Durbin Honors John Lewis During Black History Months
WASHINGTON – In a speech on the Senate floor, U.S. Senate Democratic Whip Dick Durbin (D-IL), Chair of the Senate Judiciary Committee, recognized Black History Month and honored the life of U.S. Representative John Lewis, a civil rights icon who risked his life to march across the Edmund Pettus Bridge in Selma, Alabama, to protest the right to vote, and who fought for racial justice and equality in America throughout his entire life. Durbin shared how Emmett Till’s murder inspired a young John Lewis to join the civil rights movement, and how earlier this month the City of Chicago designated the home in which Emmet and his mother, Mamie, lived in a city historical site.
“I never met anyone in my life so unshakably committed to nonviolence and the transformative power of love,” Durbin said, speaking of Lewis. “There was another person who inspired John Lewis to spend his life getting into what he called ‘good trouble’. He said he was inspired into the movement to end America’s brutal history of race discrimination by the brutal death of Emmett till in Mississippi in 1955…he was only 14 years old, John Lewis was 15. When his body was returned to his grieving mother, she made a decision that changed the world. She demanded that her son's coffin remain open at his funeral so the world could see what racism and hatred had done to her only child.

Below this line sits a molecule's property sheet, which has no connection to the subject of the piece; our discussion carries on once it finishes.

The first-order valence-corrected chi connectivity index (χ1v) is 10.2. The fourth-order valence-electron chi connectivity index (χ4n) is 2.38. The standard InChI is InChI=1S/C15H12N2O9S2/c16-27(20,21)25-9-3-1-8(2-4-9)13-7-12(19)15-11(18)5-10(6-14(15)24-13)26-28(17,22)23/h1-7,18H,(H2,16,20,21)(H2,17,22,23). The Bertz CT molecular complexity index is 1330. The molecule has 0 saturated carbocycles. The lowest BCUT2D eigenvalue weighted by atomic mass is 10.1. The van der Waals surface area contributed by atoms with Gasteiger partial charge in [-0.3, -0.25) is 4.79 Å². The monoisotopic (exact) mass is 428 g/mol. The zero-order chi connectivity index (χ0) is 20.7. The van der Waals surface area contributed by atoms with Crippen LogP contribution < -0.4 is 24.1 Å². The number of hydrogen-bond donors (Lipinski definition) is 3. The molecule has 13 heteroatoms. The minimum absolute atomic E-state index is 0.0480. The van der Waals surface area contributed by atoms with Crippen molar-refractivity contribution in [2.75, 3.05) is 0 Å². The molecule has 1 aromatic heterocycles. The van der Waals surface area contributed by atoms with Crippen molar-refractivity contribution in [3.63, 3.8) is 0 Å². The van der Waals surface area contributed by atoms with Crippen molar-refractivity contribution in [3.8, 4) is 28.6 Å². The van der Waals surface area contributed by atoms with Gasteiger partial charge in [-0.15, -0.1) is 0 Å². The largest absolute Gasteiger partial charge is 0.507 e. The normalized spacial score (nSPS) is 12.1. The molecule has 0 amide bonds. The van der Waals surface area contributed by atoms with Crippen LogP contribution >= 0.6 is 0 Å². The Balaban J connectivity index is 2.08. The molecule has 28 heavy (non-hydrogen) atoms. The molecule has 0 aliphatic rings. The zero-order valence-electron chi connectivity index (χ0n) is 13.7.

“John Lewis drew a direct line from the civil rights movement to the Black Lives Matter protests of today. And he said, ‘Emmett Till was my George Floyd, Rayshard Brooks, Sandra Bland, and Breonna Taylor,” Durbin continued.
Video of Durbin’s remarks on the Senate floor is available here.
Audio of Durbin’s remarks on the Senate floor is available here.
Footage of Durbin’s remarks on the Senate floor is available here for TV Stations.
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